I have grown fond of playing with ArahPaint’s functions: guess weave from grid, and drawing in repeat, and am constantly amused by the speed with which most design repeats and color separations can now be drafted when compared to the very first efforts in the days of anyone trying to use Excel spreadsheets to accomplish the same tasks.
Drafts designed for handweaving provide endless inspiration for knit design.
In conjunction with ArahPaint, Gimp remains a frequent go-to as well, along with Numbers for Mac for when spreadsheet tables meet charting or design needs.
The programs are free, there is no need to purchase expensive design programs in order to develop DIY motifs.
Developing tiled repeats suitable for multiple stitch types, including tuck , offered some repeats that began with geometric blocks built with squares, rectangles, and lines, some of which are suitable for punchcard knitting.
Many are included here again to serve as a cumulative collection of possible springboards for use as is or for developing more personal variations.
A reminder: the pngs below were saved as indexed, B/W files.
When downloaded, they may be converted automatically to RGB mode.
Prior to downloading any to machines, check their image mode, and if it is RGB, convert it back to B/W indexed. The pixel dimensions text for designs suitable for punchcard machines are highlighted in a different color.
More repeats are available in the post on Working with diagonal patterning in machine knitting
Larger pngs may be subdivided to change their appearance or alignment of specified numbers of cells.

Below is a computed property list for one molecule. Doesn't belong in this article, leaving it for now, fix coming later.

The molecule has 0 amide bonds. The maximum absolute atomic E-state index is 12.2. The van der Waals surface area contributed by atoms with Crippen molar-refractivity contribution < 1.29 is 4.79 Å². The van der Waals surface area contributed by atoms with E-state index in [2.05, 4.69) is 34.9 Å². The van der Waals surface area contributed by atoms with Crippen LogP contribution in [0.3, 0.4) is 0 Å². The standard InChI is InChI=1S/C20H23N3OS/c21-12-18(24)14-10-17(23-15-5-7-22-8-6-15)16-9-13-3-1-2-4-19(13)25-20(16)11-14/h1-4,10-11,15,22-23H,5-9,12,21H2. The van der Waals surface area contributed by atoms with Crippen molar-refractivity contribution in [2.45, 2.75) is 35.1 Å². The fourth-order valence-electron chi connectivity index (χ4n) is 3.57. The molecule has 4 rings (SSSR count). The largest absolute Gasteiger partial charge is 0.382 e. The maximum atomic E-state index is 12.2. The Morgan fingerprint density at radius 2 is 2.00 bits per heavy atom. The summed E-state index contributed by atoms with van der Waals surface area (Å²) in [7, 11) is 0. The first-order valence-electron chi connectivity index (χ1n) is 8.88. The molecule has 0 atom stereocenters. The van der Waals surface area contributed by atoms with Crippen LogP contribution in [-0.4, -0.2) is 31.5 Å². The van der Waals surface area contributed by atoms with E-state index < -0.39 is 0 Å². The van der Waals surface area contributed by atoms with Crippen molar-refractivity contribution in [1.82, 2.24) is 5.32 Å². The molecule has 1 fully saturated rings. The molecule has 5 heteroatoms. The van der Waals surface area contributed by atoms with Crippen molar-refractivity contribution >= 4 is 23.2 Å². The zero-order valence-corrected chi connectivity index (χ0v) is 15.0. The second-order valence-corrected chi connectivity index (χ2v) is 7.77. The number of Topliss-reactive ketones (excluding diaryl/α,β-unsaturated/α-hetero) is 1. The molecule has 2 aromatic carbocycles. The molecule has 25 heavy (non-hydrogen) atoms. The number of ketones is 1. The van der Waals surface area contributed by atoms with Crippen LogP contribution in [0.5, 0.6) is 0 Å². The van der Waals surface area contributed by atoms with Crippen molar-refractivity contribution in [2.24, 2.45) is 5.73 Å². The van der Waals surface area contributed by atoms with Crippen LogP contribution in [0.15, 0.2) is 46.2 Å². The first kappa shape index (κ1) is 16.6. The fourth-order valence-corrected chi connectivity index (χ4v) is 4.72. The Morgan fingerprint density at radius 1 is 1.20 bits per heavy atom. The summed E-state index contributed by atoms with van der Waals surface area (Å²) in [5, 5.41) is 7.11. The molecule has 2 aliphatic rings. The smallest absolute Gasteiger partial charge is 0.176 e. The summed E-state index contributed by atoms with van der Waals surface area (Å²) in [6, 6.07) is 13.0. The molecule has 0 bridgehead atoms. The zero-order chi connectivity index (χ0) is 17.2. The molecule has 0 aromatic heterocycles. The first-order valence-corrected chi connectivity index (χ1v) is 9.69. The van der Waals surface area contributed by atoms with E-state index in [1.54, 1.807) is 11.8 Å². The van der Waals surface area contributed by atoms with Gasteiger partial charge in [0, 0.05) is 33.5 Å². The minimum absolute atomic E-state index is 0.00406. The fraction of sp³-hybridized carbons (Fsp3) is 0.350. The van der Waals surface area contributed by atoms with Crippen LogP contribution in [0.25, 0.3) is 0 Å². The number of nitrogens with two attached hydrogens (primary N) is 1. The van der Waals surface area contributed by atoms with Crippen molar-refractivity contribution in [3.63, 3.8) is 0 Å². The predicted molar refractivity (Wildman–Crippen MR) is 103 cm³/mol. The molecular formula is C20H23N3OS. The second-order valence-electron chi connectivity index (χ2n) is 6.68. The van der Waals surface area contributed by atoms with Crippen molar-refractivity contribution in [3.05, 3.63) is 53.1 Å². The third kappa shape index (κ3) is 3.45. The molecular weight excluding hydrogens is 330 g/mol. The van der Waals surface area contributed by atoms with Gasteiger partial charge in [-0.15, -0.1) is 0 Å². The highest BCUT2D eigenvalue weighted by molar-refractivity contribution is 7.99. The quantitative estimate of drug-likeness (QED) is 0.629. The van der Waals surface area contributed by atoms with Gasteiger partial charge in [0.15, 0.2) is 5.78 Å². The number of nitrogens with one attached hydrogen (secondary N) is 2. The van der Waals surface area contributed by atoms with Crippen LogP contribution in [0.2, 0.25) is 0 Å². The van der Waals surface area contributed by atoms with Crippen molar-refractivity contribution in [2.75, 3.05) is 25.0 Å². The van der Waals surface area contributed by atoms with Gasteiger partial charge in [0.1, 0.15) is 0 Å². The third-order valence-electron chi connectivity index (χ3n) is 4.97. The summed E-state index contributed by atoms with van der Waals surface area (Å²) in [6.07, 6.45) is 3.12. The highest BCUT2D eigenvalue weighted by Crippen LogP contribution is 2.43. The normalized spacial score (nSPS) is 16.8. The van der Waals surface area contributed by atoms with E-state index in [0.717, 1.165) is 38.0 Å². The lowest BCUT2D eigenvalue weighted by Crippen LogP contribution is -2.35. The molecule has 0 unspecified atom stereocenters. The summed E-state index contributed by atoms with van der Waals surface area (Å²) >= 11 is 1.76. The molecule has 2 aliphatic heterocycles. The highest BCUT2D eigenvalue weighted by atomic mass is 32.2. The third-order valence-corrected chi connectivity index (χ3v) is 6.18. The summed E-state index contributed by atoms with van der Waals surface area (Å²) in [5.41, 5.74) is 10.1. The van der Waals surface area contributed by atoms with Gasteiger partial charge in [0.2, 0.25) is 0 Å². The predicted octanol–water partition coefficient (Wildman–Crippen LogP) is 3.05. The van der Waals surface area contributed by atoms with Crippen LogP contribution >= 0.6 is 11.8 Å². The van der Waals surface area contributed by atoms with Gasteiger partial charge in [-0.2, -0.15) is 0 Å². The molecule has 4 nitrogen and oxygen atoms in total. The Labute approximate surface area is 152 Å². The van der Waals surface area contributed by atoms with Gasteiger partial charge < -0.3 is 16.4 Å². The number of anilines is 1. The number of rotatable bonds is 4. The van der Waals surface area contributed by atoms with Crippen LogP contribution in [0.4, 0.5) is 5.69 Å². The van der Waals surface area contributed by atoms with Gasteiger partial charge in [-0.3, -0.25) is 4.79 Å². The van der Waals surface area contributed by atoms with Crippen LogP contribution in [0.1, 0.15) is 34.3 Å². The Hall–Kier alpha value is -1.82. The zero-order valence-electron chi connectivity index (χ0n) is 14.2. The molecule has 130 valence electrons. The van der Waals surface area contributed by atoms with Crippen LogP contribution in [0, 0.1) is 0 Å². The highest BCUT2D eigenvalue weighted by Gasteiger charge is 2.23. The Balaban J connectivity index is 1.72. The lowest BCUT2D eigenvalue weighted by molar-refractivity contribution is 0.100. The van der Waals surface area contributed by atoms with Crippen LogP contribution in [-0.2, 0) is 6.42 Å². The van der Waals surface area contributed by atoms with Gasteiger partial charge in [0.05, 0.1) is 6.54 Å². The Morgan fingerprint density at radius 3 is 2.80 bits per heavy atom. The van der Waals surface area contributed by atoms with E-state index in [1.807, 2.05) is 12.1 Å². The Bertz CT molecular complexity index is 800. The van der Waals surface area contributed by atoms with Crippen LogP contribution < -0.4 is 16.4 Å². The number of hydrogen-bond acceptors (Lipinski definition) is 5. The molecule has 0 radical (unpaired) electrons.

To begin with, cells may be filled in any color, with mode and color changes to indexed BW if for electronic download
8X8 punchcard full repeat its png12X12
visualized drawn in repeat X12 and modified using drawing X12 in random repeat for use in electronic machines introducing dotted squares, another 12X12 19X1918X18, shown tiled X 9 in both width and height and modified using random A Ravelry query prompted these designs
The present series:
35X35 68X68 A visit to a quilting blog led to these explorations, beginning with a 20X20 repeat, rotated in 4 directions to be combined in new 40X40 repeats for different movements. A first simple 40X40 grouping tiled X5 in width and height, also color reversed to visualize the result with the potential exchange of the yarn positions in the color-changing sequences Dividing the repeat in half, color inverting the 20X20 segment on the right, combining it with the left half And with color inverted quarter segments In the following designs, the meeting points are slightly offset. and lastly, aiming for more of a diagonal Varying shapes
12X12 drawn in repeat X13 26X26 drawn in repeat X6 with color inverted quarters drawn in repeat X6 16X16drawn in repeat X10 drawn in repeat selecting random 24X24
Developing related series, stop or continue, choose a preferred design anywhere along the way
47X47 94X94 with segment rotations drawn in repeat X2 a few rows and columns removed, 43X43 86X86
a series beginning with 68X64 pixels A purposeful effort to create outlines, 22X24 55X59 Alternating outline colors, 50X72
Using pixelated lines to break up blocks
8X28 16X16 drawn in repeat X10 14X14drawn in repeat X11 24X2424X24 with quarter-turned segments
drawn in repeat X7
24X47 cropped to 24X40, for different symmetry Developing repeats evocative of samplers
48X48 64X64 An electronic repeat with shifting angles, 32X32 magnified 2X2 for a better view Color inverted quarter segments composing a slightly glitched pattern evocative of tartans, 128X128 112X112
Tiny details, large repeat, 48X98 34X140 74X74 The start of a different potential family, 93X32 Introducing circles or parts of them to the library, 19X20 tiledX10 random variations 36X40